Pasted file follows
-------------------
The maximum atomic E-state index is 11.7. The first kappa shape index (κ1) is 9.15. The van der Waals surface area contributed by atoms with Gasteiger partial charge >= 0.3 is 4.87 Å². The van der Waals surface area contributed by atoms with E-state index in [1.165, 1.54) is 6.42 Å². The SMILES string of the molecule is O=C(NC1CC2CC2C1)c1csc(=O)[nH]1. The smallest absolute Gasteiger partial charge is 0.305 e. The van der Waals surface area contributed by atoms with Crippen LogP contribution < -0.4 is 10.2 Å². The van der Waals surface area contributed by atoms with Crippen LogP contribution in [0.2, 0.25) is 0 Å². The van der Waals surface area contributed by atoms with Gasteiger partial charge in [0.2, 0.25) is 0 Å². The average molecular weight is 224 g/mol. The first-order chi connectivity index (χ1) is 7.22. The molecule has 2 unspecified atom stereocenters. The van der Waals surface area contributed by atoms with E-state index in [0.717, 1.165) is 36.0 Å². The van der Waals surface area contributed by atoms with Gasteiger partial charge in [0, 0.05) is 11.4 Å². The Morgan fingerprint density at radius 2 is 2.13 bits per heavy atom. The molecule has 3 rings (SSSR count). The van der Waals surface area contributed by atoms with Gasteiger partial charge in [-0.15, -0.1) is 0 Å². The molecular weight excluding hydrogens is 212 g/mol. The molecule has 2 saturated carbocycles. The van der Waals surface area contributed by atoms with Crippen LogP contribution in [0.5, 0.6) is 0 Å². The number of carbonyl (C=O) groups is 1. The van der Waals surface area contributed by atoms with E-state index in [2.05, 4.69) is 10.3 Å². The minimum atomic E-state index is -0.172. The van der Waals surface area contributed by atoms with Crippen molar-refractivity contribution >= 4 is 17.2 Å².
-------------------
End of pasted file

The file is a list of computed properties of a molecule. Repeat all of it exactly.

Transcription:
The maximum atomic E-state index is 11.7. The first kappa shape index (κ1) is 9.15. The van der Waals surface area contributed by atoms with Gasteiger partial charge >= 0.3 is 4.87 Å². The van der Waals surface area contributed by atoms with E-state index in [1.165, 1.54) is 6.42 Å². The SMILES string of the molecule is O=C(NC1CC2CC2C1)c1csc(=O)[nH]1. The smallest absolute Gasteiger partial charge is 0.305 e. The van der Waals surface area contributed by atoms with Crippen LogP contribution < -0.4 is 10.2 Å². The van der Waals surface area contributed by atoms with Crippen LogP contribution in [0.2, 0.25) is 0 Å². The van der Waals surface area contributed by atoms with Gasteiger partial charge in [0.2, 0.25) is 0 Å². The average molecular weight is 224 g/mol. The first-order chi connectivity index (χ1) is 7.22. The molecule has 2 unspecified atom stereocenters. The van der Waals surface area contributed by atoms with E-state index in [0.717, 1.165) is 36.0 Å². The van der Waals surface area contributed by atoms with Gasteiger partial charge in [0, 0.05) is 11.4 Å². The Morgan fingerprint density at radius 2 is 2.13 bits per heavy atom. The molecule has 3 rings (SSSR count). The van der Waals surface area contributed by atoms with Gasteiger partial charge in [-0.15, -0.1) is 0 Å². The molecular weight excluding hydrogens is 212 g/mol. The molecule has 2 saturated carbocycles. The van der Waals surface area contributed by atoms with Crippen LogP contribution in [0.5, 0.6) is 0 Å². The number of carbonyl (C=O) groups is 1. The van der Waals surface area contributed by atoms with E-state index in [2.05, 4.69) is 10.3 Å². The minimum atomic E-state index is -0.172. The van der Waals surface area contributed by atoms with Crippen molar-refractivity contribution >= 4 is 17.2 Å².